Many Disabled Seniors Want to Discuss Long-Term Prognosis with Their Doctors

By Steve Tokar

A majority of disabled seniors in a long-term care program wanted their doctors to talk with them about their life expectancy, but only one reported having had such a discussion, in a study by researchers at the San Francisco VA Medical Center and the University of California, San Francisco.

Alexander Smith, MD, MPHAlexander Smith, MD, MPH

Of 60 elderly patients in a community-based, long-term care program in San Francisco, 75 percent said they would have liked to have had a discussion about their long-term prognosis if their physician felt they had less than a year to live, and 65 percent said they would have wanted such a discussion if they likely had less than five years to live. The patients, with an average age of 78, all had multiple illnesses and disabilities, but none were diagnosed with a specific terminal illness.

Among the most common reasons patients gave for wishing to have discussed their prognosis were wanting to prepare for death, making the most of the time they had left, and making medical or life decisions.

“When physicians bring up prognosis, it’s usually thought of as a health issue, but for the person on the receiving end, the conversation is about a lot more than that,” said lead author Cyrus Ahalt, MA, a geriatrics research coordinator in the Department of Medicine at UCSF.

The study was published electronically on November 30, 2011 in the Online First section of the Journal of General Internal Medicine.

“We’ve made big strides in changing the way that doctors communicate prognosis to patients who have cancer, organ diseases or other terminal diagnoses, but this study shows that we still have room to grow in discussing life expectancy with frail older adults who have poor prognosis simply because of multiple physical or cognitive impairments or old age,” said principal investigator Alexander Smith, MD, MPH, a physician at SFVAMC.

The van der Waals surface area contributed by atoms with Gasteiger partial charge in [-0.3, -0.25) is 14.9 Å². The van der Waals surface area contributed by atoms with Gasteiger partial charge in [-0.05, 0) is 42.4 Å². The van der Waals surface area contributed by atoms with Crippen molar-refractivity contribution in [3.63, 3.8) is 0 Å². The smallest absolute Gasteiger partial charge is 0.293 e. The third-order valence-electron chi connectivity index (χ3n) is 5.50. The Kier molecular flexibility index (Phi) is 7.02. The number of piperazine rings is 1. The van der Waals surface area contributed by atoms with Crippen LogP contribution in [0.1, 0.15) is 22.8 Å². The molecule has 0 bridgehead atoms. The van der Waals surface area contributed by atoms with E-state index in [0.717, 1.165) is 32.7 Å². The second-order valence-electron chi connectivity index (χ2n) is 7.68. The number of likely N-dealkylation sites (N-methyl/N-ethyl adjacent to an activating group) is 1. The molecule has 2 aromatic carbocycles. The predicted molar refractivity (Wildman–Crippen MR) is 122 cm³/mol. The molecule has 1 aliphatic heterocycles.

Smith, who is also a Greenwall Faculty Scholar in Bioethics and an assistant professor of medicine in the Division of Geriatrics at UCSF, said that it was important to note that a significant number of the patients did not wish to discuss prognosis for a variety of reasons, including emotional difficulty, the uncertainty of prognosis, and the sense that such a discussion would not be useful.

“Our conclusion is that clinicians should offer to discuss prognosis with frail elders, but not force the discussion,” said Smith.

Cyrus Ahalt, MACyrus Ahalt, MA

Ahalt said that while some differences in the patients’ preferences and responses fell along ethnic lines, “everyone we spoke to was unanimous in saying, ‘I don’t want my doctor to make assumptions about me based on my race or ethnicity. I want them to treat me as an individual.’ But at the same time, it may be helpful for clinicians to understand that cultural background matters when you touch on this topic.”

Ahalt said that the study, which consisted of a series of in-depth interviews, was designed primarily to generate more research questions and thus did not investigate why only one patient reported talking about prognosis with a physician. “Our results suggest that we need to talk with larger populations and ask these questions of a broader group of older adults living with late-life disability,” he said.

Co-authors of the study are Louise Walter, MD, and Lindsey Yourman, MD, of SFVAMC and UCSF; Catherine Eng, MD, of UCSF and On Lok Lifeways, San Francisco; and Eliseo J. Perez-Stable, MD, of UCSF.

The study was supported by funds from the National Institute on Aging, the National Center for Research Resources, Atlantic Philanthropies, the Society of General Internal Medicine, the John A. Hartford Foundation and the Association of Specialty Professors. Some of the funds were administered by the Northern California Institute for Research and Education.

NCIRE - The Veterans Health Research Institute - is the largest research institute associated with a VA medical center. Its mission is to improve the health and well-being of veterans and the general public by supporting a world-class biomedical research program conducted by the UCSF faculty at SFVAMC.

SFVAMC has the largest medical research program in the national VA system, with more than 200 research scientists, all of whom are faculty members at UCSF.

UCSF is a leading university dedicated to promoting health worldwide through advanced biomedical research, graduate-level education in the life sciences and health professions, and excellence in patient care.

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